warm day in mid-Octo-ber. The green leaves of the flowering crabapple tree outside the family’sbungalow show a tint of yellow.Step inside, and the first thing you’llnotice is Stella’s absence. Her favouriteliving room couch is empty.Our girl is lying in the middle of hermothers’ king-size bed, between Mom-my Aimee and Auntie Andrea Bruner,whom everyone calls Andgie.Stella’s ginger hair glimmers softly onthe white pillow. Her face is calm andivory-coloured. Her eyes are half-closed.The room echoes with the rhythmicsound of her sucking her tongue, click-ing like a metronome.Her most recent honeymoon lasted adelicious one and a half months. But it’sover now.It’s been five days since she ate ordrank anything. The ice chips her aun-ties slip into her mouth mostly dribbleout.She hasn’t woken up for two days.“I can’t believe this is my baby girl,” Aimee says, holding Stella’s hand. It islong and misshapen, knuckles curledlike a grandmother’s after years of arthritis.“We are sad for you, baby girl,” Auntie Andgie says softly from her other side.“I’m sad for us,” says Aimee.The family is back in vigil mode. They take turns lying beside Stella, holding her hands, whispering their love to her.She is never alone.Close family friend and children’sbereavement counsellor Andrea War-nick has advised Aimee and Mishi totell Stella it’s all right for her to leave.That they will be OK without her.“Kids have the same protective in-stinct for their parents as parents dofor their kids,” says Warnick.Stella might not be holding on out of stubbornness, but concern for hermothers.“I told her, ‘It’s OK to go,’ ” says Aimee,“but Mishi is not ready to do that yet.”It’s the final act of parenting — sacri-ficing your own heart again to givesolace to your child.The truth is, no one is ready for Stellato leave. They’ve had a year more thanpromised since her diagnosis and,every moment has been precious. But itwill never be enough.“We are going to be so lost,” Mishisays, coming into the room with hersister, Heather.“We’ve spent so long being her moms,what will we do all day?” she continues,nuzzling Stella’s neck. “What will weever do that is as meaningful as this?”
SINCE THAT WRETCHED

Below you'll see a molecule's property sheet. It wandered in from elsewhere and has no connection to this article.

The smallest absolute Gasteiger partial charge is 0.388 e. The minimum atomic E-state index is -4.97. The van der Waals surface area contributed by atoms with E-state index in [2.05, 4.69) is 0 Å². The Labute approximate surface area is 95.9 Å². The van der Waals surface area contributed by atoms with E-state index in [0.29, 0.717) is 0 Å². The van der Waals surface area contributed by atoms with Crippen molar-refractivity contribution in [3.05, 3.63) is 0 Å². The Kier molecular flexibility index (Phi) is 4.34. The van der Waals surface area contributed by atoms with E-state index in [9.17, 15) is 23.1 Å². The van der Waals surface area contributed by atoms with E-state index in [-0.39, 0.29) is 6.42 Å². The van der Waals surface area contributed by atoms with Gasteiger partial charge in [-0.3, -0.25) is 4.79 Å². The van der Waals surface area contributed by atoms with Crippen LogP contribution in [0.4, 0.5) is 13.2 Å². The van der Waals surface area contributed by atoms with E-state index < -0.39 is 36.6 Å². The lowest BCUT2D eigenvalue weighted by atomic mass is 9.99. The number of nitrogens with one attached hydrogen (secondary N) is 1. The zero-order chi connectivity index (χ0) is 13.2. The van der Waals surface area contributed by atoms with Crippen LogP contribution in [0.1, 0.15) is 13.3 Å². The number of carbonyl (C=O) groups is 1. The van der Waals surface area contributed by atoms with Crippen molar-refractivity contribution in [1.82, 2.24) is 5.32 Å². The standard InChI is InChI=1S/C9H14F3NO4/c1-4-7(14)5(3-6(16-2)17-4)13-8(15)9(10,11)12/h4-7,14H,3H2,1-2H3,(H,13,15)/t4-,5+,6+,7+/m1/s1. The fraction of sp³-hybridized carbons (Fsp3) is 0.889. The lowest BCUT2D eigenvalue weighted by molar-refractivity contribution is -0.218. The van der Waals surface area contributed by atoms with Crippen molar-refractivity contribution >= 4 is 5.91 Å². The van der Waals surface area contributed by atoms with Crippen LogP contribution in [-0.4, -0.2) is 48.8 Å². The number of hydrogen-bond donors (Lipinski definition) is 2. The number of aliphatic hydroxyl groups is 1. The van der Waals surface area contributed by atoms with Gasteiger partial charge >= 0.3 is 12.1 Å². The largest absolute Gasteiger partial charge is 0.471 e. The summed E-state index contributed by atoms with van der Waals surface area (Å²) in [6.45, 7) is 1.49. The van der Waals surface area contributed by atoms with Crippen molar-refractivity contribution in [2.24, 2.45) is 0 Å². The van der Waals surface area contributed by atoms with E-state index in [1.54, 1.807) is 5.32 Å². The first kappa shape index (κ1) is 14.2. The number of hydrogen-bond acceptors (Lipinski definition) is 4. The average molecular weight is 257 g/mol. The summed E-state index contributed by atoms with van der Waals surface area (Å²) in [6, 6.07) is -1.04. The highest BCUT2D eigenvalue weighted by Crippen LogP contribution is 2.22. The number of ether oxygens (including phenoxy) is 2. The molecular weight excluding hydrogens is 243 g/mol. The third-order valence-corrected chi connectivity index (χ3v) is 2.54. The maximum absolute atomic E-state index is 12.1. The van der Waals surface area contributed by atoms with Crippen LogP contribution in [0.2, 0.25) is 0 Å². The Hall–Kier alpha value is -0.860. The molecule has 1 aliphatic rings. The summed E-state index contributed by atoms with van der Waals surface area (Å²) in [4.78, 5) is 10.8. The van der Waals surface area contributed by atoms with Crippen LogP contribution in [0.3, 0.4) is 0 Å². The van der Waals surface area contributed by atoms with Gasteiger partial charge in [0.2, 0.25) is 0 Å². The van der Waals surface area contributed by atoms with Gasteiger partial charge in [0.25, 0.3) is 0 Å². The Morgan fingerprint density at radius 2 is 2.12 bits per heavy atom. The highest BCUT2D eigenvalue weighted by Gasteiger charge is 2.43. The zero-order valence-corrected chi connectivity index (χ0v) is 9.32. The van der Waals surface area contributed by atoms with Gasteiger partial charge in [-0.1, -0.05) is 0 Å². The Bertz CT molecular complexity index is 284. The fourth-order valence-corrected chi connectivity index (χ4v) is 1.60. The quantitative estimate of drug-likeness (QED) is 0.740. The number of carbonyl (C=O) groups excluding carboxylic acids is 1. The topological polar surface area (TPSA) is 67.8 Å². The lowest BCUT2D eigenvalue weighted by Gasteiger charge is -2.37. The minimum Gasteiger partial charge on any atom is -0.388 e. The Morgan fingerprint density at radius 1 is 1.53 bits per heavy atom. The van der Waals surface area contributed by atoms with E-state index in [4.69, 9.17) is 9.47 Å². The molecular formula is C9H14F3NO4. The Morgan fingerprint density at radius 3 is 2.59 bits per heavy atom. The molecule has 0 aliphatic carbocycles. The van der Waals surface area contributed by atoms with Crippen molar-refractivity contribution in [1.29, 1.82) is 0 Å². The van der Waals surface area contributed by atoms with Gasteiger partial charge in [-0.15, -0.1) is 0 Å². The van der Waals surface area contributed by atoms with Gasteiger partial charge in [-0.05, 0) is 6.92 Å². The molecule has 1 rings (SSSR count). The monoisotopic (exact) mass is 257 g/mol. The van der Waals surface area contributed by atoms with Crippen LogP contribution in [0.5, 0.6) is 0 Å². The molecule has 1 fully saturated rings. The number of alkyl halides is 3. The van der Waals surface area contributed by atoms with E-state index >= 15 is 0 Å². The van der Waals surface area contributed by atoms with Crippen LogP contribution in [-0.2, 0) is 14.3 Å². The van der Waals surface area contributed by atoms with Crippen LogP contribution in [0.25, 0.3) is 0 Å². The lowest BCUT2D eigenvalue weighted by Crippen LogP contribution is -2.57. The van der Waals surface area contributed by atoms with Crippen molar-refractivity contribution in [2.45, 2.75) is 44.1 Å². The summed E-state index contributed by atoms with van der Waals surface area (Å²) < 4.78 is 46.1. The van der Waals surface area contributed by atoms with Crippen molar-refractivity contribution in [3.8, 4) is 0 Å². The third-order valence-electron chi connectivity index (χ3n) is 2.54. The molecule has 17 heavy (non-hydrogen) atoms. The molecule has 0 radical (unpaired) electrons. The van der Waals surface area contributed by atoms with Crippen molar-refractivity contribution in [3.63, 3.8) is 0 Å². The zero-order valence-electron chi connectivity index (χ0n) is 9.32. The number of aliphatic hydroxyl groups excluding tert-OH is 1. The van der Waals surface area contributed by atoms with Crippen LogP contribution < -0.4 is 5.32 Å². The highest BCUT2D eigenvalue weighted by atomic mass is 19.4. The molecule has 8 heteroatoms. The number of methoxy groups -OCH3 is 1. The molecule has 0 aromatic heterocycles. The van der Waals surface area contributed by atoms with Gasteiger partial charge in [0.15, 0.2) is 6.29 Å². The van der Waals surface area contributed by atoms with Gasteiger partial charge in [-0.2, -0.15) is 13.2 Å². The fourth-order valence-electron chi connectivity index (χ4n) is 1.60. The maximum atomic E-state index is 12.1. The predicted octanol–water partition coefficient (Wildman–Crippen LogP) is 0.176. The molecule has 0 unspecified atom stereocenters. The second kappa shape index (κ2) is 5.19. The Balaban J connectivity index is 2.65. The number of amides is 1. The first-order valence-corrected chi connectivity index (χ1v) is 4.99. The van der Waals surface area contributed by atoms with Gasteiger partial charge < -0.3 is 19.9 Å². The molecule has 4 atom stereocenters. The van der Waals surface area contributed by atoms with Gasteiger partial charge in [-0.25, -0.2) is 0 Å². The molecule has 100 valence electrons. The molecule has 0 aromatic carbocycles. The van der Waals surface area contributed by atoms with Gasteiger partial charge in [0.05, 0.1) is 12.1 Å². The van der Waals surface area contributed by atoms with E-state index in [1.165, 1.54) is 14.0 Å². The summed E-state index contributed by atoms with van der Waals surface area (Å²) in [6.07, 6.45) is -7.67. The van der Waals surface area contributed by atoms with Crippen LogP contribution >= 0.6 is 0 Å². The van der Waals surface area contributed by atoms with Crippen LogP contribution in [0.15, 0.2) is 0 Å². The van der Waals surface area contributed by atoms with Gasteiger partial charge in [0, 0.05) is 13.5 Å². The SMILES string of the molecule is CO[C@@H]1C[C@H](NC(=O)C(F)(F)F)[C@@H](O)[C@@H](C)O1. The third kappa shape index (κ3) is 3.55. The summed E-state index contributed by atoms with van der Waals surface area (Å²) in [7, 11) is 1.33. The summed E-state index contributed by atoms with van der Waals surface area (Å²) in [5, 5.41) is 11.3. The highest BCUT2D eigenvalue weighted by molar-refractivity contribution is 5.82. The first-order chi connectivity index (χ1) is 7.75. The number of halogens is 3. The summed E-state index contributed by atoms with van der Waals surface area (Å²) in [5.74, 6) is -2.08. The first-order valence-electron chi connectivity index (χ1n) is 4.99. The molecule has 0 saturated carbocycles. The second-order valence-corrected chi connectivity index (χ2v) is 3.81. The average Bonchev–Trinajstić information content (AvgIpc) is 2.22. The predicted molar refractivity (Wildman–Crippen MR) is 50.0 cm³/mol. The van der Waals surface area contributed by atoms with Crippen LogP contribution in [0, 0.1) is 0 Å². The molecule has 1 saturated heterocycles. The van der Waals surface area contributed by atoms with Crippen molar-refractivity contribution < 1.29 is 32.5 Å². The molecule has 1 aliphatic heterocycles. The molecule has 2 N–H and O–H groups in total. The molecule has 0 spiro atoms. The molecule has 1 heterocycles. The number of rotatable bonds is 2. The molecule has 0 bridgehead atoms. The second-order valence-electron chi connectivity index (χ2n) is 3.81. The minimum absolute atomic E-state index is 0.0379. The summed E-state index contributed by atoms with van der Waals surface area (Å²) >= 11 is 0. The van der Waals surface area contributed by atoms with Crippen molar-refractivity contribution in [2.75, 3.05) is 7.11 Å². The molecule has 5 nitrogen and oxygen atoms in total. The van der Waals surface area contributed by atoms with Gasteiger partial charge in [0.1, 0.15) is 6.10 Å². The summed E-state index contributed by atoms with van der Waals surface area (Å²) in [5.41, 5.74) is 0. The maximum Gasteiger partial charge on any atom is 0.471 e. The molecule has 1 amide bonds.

night at theHospital for Sick Children when Aimeeand Mishi first heard the acronymDIPG and their bright shiny worldshattered, they’ve said they wantedStella to have a good death.It’s an obscene term they’ve learnedfrom their friend Warnick. What does it mean?For a start, it means no pain. No phys-ical pain and, more important, no psy-chological pain.That’s why palliative doctors like Brartalk to their patients about legacy, aswell as morphine.Most of us want to settle things beforewe go.For some, that means finishing thatdoctoral thesis, Brar says.For others, it’s writing a reflectiveessay about their life or spending thoselast days with their far-flung lovedones.It’s also about resolving the fear of being forgotten, Warnick says. Unlike Africa or Central America, we North Americans do a lousy job of remem-bering our dead. That has deep impli-cations.“For parents of kids dying, that trans-lates into, ‘Are people going to forgetmy child?’ ” she says. “ ‘Are they nevergoing to bring up his or her name?’There’s a saying, ‘Mentioning my child’s name may make me cry, notmentioning my child’s name willbreak my heart.’ ”Stella’s family has prepared her lega-cy. They’ve ordered 500 metal starswith her name on them. Stella is Latinfor star, and since her diagnosis hermothers have thought of her as ashooting star. They want her friends toleave the Stella stars in places theirdaughter never got to see, so throughthem she’ll continue to grow. Already,the female directors at the MountPleasant Visitation Centre, whereStella’s funeral will take place, have leftStella stars in China and Florida’sDisney World.Their friends have planted a tuliptree in her honour outside the gates of her favourite place in the world, River-dale Farm. A bench will soon go nextto it with her name.Every Christmas Eve, her family plans to decorate that tree. And they will light a candle for Stellaevery single day in April, the month of her birthday.“Stella will always be part of thefamily,” Warnick says.The last thing left is to make a deathplan, similar to a birth plan. They can’tcontrol when Stella goes, but they canmake sure she isn’t in pain and issurrounded by her loving family. Hermothers want to hold her alone forher last breath.